Ex-girlfriend says Tillmann not a charming art thief, but a 'psychopath'
The recent death of John Mark Tillmann, the country's most infamous art and antiquities thief, has brought a deep sense of relief from one of Tillmann's former girlfriends.
She says he wasn't a charming thief - he was violent and dangerous.
“He's just a -- in my opinion -- a psychopath,” said the woman, whose identity cannot be published because of a court order.
Her story is one she's waited 10 uncomfortable years to share.
We'll call her Isabella, and she holds nothing back when she talks about the man she blames for her PTSD.
“Well, I think that John Mark Tillmann is a very a very, very nasty human being and that he takes advantage of innocent people,” she said.
Tillmann made headlines around the world in 2013 when he pleaded guilty to 40 charges of theft, fraud, and possession of stolen goods.
A personal video tour of Tillman's upscale home in Fall River was among the evidence presented at the trial.
Court was told Tillman made a living by stealing and unloading thousands of rare items, including art and antiques, but he kept what he liked.
Police seized more than 1,600 items from his home that were stolen from museums, universities, antique stores, and elsewhere, including libraries and museums in Europe.
In an interview with CTV News after he was granted full parole, Tillmann promoted a book he'd written in prison, and vowed his days of stealing were over.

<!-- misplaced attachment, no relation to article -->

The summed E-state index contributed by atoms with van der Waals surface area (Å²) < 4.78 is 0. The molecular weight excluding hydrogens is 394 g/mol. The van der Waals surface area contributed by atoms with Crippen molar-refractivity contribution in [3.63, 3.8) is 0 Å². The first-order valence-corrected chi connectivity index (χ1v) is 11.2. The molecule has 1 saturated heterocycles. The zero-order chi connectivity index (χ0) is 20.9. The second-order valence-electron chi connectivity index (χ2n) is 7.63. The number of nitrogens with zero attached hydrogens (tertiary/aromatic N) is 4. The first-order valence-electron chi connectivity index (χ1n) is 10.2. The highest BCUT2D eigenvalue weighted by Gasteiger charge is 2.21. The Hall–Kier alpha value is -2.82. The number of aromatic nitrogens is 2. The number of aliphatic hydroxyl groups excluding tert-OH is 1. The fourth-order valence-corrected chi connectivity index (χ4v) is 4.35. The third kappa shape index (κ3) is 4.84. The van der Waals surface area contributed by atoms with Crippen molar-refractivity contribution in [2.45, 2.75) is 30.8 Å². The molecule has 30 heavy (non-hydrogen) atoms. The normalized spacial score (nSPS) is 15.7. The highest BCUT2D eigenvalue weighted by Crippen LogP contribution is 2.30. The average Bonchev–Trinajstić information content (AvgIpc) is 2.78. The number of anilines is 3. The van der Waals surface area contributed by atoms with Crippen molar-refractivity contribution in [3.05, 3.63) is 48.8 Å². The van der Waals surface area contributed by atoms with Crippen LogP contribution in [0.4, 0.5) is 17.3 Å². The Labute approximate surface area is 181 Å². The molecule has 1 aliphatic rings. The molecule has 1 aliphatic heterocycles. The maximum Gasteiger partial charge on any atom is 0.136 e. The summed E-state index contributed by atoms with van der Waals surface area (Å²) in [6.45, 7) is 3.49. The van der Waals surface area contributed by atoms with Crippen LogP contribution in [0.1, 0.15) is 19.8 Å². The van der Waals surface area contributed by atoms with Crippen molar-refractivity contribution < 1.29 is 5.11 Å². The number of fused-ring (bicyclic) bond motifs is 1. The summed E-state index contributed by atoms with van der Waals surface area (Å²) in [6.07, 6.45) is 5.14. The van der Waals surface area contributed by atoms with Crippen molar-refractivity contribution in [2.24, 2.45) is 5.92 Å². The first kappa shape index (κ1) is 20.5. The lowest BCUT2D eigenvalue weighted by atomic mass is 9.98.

“I've had a great experience, I've had some great memories that I'll take to my grave,” Tillmann said.
Tillmann went to his grave just before the New Year. The 57-year-old died two days before Christmas in Musquodoboit Harbour and was laid to rest four days later Elderbank, N.S., in a family plot he'd purchased in 2010.
Sources tell CTV News just six people attended the burial and Tillmann himself wanted news of his death kept to a minimum.
“It makes me really uncomfortable, thinking ‘is he really dead?’ Why is there mystery wrapped up around this?’” she said.
Isabella dated Tillmann for a short time in 2008.
She says things turned ugly and she broke it off, but Tillmann didn't take it well.
“He got into my apartment building and I opened up the door thinking it was the super, and he came at me and physically assaulted me,” she said. “He spit on me, he punched me, he kicked me, and he forced me into my car with my son, and basically extorted money from us. He forced us to take money out of the bank machine because he felt that I owed that to him for wasting time with him, for dating him.”
Tillmann's parole documents reveal a litany of violent behavior, including a slew of serious charges involving his own mother.
The charges were later withdrawn after she passed away.
Tillmann had also enlisted his mother to help him steal.
“That's what we would employ, like right from uniforms, to an event, to someone falling down or clutching her chest,” Tillmann said in a 2016 interview with CTV News. “I'm telling this now because she's gone, and I think the story should be told because it's interesting and she was a great distraction in her own way.”
Tillmann was handed two years for the attack on Isabella, but he was paroled after one.
Since then, she says it's been a decade of therapy and looking over her shoulder -- but not anymore.
“I'm having a party,” she said. “Now that I know 100 per cent, we're having a he's-dead party.’”
It’s a new sense of peace and security for a woman who waited a decade to share her story.
Tillmann also faced charges in connection with another former partner -- the mother of one of his children -- and there were allegations of threats and harassment against other family members.
In recent weeks, we've reached out to a number of them for comment, but so far, everyone has declined to say anything.
With files from CTV Atlantic’s Bruce Frisko.